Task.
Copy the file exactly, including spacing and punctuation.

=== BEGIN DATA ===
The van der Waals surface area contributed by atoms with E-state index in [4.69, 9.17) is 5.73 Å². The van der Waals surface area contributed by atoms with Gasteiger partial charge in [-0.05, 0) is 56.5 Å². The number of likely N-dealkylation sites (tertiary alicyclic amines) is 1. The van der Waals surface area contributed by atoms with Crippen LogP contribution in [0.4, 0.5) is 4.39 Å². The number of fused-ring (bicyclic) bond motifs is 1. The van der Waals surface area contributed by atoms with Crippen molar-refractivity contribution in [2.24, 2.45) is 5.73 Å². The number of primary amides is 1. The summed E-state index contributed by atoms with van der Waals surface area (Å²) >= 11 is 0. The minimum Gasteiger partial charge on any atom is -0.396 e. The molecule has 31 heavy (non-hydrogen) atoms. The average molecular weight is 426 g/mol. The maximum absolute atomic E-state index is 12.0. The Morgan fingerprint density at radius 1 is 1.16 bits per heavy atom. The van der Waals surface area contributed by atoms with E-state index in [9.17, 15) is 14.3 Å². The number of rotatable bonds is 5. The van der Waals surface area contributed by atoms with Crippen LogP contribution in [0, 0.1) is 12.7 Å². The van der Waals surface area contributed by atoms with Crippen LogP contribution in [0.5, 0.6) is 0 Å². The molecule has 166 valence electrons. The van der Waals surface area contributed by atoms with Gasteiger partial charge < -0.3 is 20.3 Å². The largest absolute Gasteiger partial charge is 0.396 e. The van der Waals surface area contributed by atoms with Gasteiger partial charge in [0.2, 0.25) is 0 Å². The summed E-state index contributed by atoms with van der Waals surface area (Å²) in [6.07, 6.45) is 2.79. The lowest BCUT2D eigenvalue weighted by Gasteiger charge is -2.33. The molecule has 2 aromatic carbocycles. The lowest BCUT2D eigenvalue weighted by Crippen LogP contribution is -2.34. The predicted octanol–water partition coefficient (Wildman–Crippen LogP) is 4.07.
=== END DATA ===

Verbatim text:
The van der Waals surface area contributed by atoms with E-state index in [4.69, 9.17) is 5.73 Å². The van der Waals surface area contributed by atoms with Gasteiger partial charge in [-0.05, 0) is 56.5 Å². The number of likely N-dealkylation sites (tertiary alicyclic amines) is 1. The van der Waals surface area contributed by atoms with Crippen LogP contribution in [0.4, 0.5) is 4.39 Å². The number of fused-ring (bicyclic) bond motifs is 1. The van der Waals surface area contributed by atoms with Crippen molar-refractivity contribution in [2.24, 2.45) is 5.73 Å². The number of primary amides is 1. The summed E-state index contributed by atoms with van der Waals surface area (Å²) >= 11 is 0. The minimum Gasteiger partial charge on any atom is -0.396 e. The molecule has 31 heavy (non-hydrogen) atoms. The average molecular weight is 426 g/mol. The maximum absolute atomic E-state index is 12.0. The Morgan fingerprint density at radius 1 is 1.16 bits per heavy atom. The van der Waals surface area contributed by atoms with E-state index in [9.17, 15) is 14.3 Å². The number of rotatable bonds is 5. The van der Waals surface area contributed by atoms with Crippen LogP contribution in [0, 0.1) is 12.7 Å². The van der Waals surface area contributed by atoms with Crippen LogP contribution in [0.5, 0.6) is 0 Å². The molecule has 166 valence electrons. The van der Waals surface area contributed by atoms with Gasteiger partial charge < -0.3 is 20.3 Å². The largest absolute Gasteiger partial charge is 0.396 e. The van der Waals surface area contributed by atoms with Gasteiger partial charge in [0.2, 0.25) is 0 Å². The summed E-state index contributed by atoms with van der Waals surface area (Å²) in [6.07, 6.45) is 2.79. The lowest BCUT2D eigenvalue weighted by Gasteiger charge is -2.33. The molecule has 2 aromatic carbocycles. The lowest BCUT2D eigenvalue weighted by Crippen LogP contribution is -2.34. The predicted octanol–water partition coefficient (Wildman–Crippen LogP) is 4.07.